Daily Archives: 2010-05-22 18:29:30 GMT+0000

Jesus: a Saviour Just Like the Kings and Gods of Egypt and Babylon

The Good Shepherd, mosaic in Mausoleum of Gall...
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Thomas L. Thompson wrote The Messiah Myth to demonstrate that the sayings and deeds of Jesus in the Gospels (and David in the OT) are the product of a literary tradition about Saviour figures — both kings and deities — throughout the Middle East. The subtitle of the book is “the Near Eastern roots of Jesus and David”.

A number of New Testament scholars have expressed concern that contemporary classical literature is not widely read and studied by their peers. One’s understanding of the Gospels and Acts — and even the New Testament letters — is enriched when one can recognize links between them and other literature of their day. Thompson goes a bit further than this, and appeals for a greater awareness of the longstanding tradition of literary themes and images that were the matrix of both Old and New Testament narratives.

Some scholars see in Jesus’ sayings certain gems that are unique or holy or brilliantly enlightened and worthy of the deepest respect. They see in his deeds of healing and concern for the poor and weak a noble character worthy of devotion.

Some see the themes of concern for the poor and condemnation of the rich and powerful as evidence that Jesus was tapping in to popular revolutionary or resistance sentiments among peasants and displaced persons in early first century Galilee.

Other scholars see in the saying evidence of economic exploitation such that a sense of resentment could easily morph into a Jesus movement.

All of the above interpretations are thrown into question when one notices their echoes in the OT – and especially throughout the wider world of the OT. The wordings vary, but they are all clear reiterations of the same motifs.

But after one becomes more familiar with the literary heritage of the ancient “Near East”, one must legitimately ask if all those sayings and deeds of Jesus are nothing more than stereotypical tropes that authors wanting to describe any God in the flesh or Saviour King would inevitably use. What is said of Jesus was said countless times of your average typical Saviour Pharaoh or Mesopotamian monarch or deity.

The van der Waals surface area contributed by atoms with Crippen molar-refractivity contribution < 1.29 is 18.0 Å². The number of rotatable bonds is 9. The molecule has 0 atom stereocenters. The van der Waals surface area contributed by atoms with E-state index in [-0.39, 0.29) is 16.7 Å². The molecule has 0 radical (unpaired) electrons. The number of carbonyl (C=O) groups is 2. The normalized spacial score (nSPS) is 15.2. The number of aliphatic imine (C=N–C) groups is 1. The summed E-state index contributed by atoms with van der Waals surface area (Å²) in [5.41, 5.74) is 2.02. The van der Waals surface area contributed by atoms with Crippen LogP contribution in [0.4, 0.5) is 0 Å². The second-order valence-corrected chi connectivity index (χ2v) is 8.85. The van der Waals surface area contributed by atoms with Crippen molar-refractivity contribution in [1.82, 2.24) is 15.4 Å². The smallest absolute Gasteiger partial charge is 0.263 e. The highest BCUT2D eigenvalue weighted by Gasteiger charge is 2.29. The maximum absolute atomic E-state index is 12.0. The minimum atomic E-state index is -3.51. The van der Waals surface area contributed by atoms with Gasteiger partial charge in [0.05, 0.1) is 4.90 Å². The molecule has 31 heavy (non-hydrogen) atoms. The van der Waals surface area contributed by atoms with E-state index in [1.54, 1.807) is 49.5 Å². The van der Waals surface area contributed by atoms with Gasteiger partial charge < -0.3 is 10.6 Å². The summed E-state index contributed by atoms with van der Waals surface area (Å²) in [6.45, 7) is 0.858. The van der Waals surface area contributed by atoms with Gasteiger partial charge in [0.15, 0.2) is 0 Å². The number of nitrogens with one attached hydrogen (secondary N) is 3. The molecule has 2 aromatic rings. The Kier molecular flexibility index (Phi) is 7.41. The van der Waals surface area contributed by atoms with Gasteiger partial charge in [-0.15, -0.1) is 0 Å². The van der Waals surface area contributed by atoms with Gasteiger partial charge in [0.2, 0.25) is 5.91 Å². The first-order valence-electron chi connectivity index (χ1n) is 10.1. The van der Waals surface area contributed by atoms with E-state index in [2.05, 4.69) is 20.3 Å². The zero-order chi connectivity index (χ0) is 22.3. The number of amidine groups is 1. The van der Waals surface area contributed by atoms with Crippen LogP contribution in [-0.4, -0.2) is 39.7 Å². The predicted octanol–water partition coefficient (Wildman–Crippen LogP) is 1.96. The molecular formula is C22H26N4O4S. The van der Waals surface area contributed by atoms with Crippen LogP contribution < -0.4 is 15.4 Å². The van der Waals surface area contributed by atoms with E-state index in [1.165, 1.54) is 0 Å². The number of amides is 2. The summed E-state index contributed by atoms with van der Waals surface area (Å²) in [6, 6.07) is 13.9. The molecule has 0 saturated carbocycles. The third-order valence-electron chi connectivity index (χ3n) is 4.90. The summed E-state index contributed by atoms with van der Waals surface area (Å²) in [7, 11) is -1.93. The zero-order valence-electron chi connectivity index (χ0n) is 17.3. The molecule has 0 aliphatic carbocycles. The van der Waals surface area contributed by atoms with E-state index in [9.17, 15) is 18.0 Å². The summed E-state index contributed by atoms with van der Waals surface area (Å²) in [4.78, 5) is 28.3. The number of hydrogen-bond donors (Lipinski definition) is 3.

Naturally we expect the Gospel authors to be more influenced by the Jewish texts than Egyptian or Mesopotamian ones, but Thompson shows that the this is all part of the same package. What we read in the Old Testament is much the same as we read among Egyptian, Syrian and Babylonian literature. It’s all part and parcel of the same thought world.

Thompson asks readers to re-read the Gospel narratives about Jesus in the context of the literary heritage of the Jewish scriptures — and to understand that heritage as itself part of a wider literary and ethical outlook throughout the Middle East. Don’t forget that Jews were not confined to Palestine but were well established in communities from Babylonia to Egypt, too.

The following extracts are from Thompson’s discussion of The Song for a Poor Man. It is only one of the several facets of this heritage that Thompson addresses. One sees that the ancient world was full of Saviours like Jesus. It must a have been a happy time and place (tongue in cheek). read more »

Why Christianity Happened: Origins of the Pauline Mission” (reviewing ch.5 of James Crossley’s book)

Arkansas Mass Baptism 2nd effort
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Earlier I reviewed chapter 2 of Why Christianity Happened by James Crossley, and here I look at his final chapter (5), “Recruitment, Conversion, and Key Shifts in Law Observance: The Origins of the Pauline Mission“.

I was curious to understand what Crossley had to say in favour of a social history approach to explaining how antinomian Pauline Christianity can be explained if the earliest Christian movement began among circumcising, sabbath-keeping, synagogue-worshiping, food-law observant Jews. Crossley seeks to explain Christianity’s origins through socioeconomic paradigms. Social history, he argues, is where the truly historical explanations lie.

Paul’s views on the law and justification by faith can thus be seen as an intellectual reaction to and justification of a very down-to-earth and messy social problem. (p.172)

I fully agree with attempting to explain Christian origins in secular terms and according to the models of the social sciences and socioeconomic models where possible. Unfortunately, his attempt to explain the origins of the Jesus movement through the Lenski-Kautsky and Hobsbawm observations of how certain social movements arise flounders on the absence of evidence, or misapplication of Gospel evidence, as discussed in my earlier review of chapter 2.

The problems facing Crossley’s explanation in that chapter, and in chapter 5 which I will address here, arise from the default assumption that the narrative outline of the Gospels and Acts is grounded in genuine history. Although he treats these texts as if their narratives contain allusions to the real historical origins of early Christianity, he at no time justifies this assumption. (See “footnote in box at end of this post for further discussion of this point.)

The trap laid by the assumption of historicity of Gospels-Acts

When Crossley (or any) historian locks himself into the Gospel-Acts’ narrative paradigm of Christian origins he is stuck with just a single form of Christianity and must find a way of explaining how so many extremely variant forms of Christianity read more »